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U.S. fears threat in Iran's presence in Latin America

Oil revenue plunges

Iranian oil revenues have fallen about 45% in the past nine months because of Western sanctions, a leading Iranian politician said on Monday.

Gholam Reza Kateb, a lawmaker, said the country's economy as a whole was in trouble.

“On the basis of the report, oil sales are down 40% and income has dropped 45% in the last nine months,” Kateb told the semi-official Isna news agency.

Oil exports account for a majority of the Islamic republic's revenue.

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By The Christian Science Monitor
Monday, Jan. 7, 2013, 9:26 p.m.
 

When President Obama signed into law the Countering Iran in the Western Hemisphere Act in late December, the United States was quickly criticized for being stuck in the past.

The law was the White House's most public strategy to date to counter Iran's influence in the Americas and gives the State Department 180 days to draw up a plan to “address Iran's growing hostile presence and activity.” The United States received prompt criticism from Iran who said the nation “still lives in the cold war era and considers Latin America as its back yard.”

“It is an overt intervention in Latin American affairs,” said Iran's foreign ministry spokesman Ramin Mehmanparast, quoted in Al Jazeera.

Iran is increasingly isolated as it forges ahead with a nuclear program that has raised alarm across the globe. Iran says its nuclear development is for civilian purposes, like energy, while many international observers believe it is working toward creating a nuclear weapon.

In the same time period, Iran's growing influence in Latin America, especially within Venezuela, Bolivia, and Ecuador, has generated suspicion among those who worry that, at worst, Lebanon-based Hezbollah and supporters in Iran seek to attack the United States from south of the American border. Many have called on the United States to prioritize this new international threat.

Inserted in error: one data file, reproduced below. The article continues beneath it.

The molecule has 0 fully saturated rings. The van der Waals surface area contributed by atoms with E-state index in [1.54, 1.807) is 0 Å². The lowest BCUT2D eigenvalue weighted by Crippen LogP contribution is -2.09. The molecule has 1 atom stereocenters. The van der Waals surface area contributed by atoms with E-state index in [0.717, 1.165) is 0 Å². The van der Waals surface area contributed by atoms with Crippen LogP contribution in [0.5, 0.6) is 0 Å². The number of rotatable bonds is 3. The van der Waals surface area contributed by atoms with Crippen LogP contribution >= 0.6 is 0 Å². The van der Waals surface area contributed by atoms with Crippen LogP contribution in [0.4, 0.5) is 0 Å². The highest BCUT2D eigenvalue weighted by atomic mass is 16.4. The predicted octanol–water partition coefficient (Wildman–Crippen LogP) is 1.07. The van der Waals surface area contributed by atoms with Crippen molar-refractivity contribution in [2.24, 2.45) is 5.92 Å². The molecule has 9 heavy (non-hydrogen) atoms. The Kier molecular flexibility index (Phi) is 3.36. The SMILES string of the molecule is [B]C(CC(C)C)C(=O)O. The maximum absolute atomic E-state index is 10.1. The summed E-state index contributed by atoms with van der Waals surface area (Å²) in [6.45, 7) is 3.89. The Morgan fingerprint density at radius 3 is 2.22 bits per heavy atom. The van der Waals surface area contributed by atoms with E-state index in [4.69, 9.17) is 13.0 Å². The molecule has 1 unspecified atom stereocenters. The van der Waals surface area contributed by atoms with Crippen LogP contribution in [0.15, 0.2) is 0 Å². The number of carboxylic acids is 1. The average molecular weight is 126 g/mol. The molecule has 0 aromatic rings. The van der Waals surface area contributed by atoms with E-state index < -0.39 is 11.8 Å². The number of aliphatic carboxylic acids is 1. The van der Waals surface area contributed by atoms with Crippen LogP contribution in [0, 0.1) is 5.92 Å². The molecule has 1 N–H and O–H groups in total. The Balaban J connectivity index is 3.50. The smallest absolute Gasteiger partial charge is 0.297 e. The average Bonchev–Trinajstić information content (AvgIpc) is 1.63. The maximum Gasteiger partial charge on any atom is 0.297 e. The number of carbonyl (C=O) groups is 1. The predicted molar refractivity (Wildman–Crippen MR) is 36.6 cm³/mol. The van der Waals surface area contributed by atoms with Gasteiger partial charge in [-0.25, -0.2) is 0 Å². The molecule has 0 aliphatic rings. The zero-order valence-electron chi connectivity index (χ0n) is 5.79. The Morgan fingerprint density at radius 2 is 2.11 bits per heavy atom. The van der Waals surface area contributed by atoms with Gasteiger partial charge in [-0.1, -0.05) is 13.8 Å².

But Gary Sick, an Iran expert at Columbia University in New York, notes some parallels with the 1950s, when many American politicians saw a “communist under every bed,” he says. “Now they see an Iranian under every bed.”

Sick said the signing of the act does not mean that the United States has ramped up its view of Iran's capabilities in Latin America, but that, as in the cold war, to vote “against security” is politically untenable.

The new law, which was passed late last year, calls upon the United States to create a “comprehensive government-wide strategy to counter Iran's growing hostile presence and activity in the Western Hemisphere by working together with United States allies and partners in the region.”

In Latin America that includes a “multiagency action plan” which calls for the United States and partners in the region to create “a counterterrorism and counter-radicalization plan to isolate Iran.” In Mexico and Canada, specifically, the United States aims to tighten border control with its counterparts with an eye toward evading an Iranian security threat.

Iran, under international sanctions for its nuclear program, has bolstered its relationship with leaders in Latin America in recent years. Perhaps most worrisome has been the friendship between Iran's President Mahmoud Ahmadinejad and Venezuelan President Hugo Chavez, who has led a regional group of anti-American leaders who have developed stronger ties with Iran.

 

 
 


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